General approaches to teaching
Fitness for purpose
The approach advocated in a 1992 report on Classroom Practice and Classroom Organisation in Primary Schools , by Alexander, Rose and Woodhead, which steps aside from the polarised debates about approaches to teaching which have beset primary education. It argues that all approaches have strengths and weaknesses and that teachers should adopt whatever is likely to be most suitable for their particular educational purpose. There are no easy, 'right' answers.
This is a very general term which is usually associated with allowing considerable amounts of child activity and choice with the teacher in the role of facilitator. Associated with 'child-centred education' and 'discovery methods' it was thought to have been prevalent in primary school classrooms following the Plowden Report of 1967. However, HMI inspections and research studies found little evidence, though it was, and is, important in teachers' professional commitment to pupils and the quality of their experiences in school.
A very general term which is usually associated with rather didactic methods in which a teacher controls the curriculum and pupil behaviour very tightly and adopts the role of instructor. Associated with the preparatory and elementary traditions in primary education and sometimes believed to be associated with 'higher standards', though, even if others allowed this, they would add 'and a narrow curriculum'.
Another general term, associated with progressive teaching, and used to denote provision which is designed around sets of assumptions about the needs of the children of a particular age. The approach was influenced by Piaget's thinking and has been very influential in shaping teacher's values and commitments to children.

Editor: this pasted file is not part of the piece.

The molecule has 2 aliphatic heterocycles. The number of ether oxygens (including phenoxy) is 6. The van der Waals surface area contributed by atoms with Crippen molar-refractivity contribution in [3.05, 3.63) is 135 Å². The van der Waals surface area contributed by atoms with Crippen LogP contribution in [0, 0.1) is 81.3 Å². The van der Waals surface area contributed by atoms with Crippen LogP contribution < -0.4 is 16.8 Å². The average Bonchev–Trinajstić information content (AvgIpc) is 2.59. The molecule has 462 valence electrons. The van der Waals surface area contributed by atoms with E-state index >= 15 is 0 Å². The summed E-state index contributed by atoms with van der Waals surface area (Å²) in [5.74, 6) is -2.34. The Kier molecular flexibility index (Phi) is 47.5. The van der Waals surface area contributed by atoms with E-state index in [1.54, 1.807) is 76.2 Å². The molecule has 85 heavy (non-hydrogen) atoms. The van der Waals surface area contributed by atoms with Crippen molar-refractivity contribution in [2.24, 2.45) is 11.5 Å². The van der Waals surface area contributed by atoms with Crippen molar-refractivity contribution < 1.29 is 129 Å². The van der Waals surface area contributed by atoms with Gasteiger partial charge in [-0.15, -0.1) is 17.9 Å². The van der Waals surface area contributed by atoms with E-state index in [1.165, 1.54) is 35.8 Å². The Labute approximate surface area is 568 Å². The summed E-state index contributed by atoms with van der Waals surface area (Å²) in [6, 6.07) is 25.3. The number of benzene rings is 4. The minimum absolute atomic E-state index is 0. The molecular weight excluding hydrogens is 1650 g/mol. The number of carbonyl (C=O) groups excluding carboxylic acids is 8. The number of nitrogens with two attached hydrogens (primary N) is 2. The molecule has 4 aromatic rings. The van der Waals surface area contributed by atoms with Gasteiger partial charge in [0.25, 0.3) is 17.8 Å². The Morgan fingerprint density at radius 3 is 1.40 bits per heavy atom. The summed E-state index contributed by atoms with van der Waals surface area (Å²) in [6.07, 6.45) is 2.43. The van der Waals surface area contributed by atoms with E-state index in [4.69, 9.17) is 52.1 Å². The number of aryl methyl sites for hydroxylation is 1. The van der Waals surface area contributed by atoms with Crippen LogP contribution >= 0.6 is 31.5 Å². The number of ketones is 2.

A form of teaching with tight teacher control in which knowledge is transmitted to the pupil, who is expected to passively receive it and to 'read, mark, learn and inwardly digest' the knowledge. Closely associated with traditional teaching.
This approach has been influenced by Vygotsky's theories and emphasises the role of the teacher as a guide supporting and controlling a child's learning, guiding a child through their zone of proximal development (see ZPD, in 'Psychological issues and concepts'). It contrasts with the approach described above as 'progressive' which suggests a more minimal role for the teacher. According to this Vygotskian based approach the teacher is on hand to give help when needed and withdraws help when the child can manage a task alone, (see 'scaffolding', in 'Teaching strategies'). Applications of this approach use phrases such as 'guided participation' and 'assisted learning' to emphasise this particular learning/teaching relationship.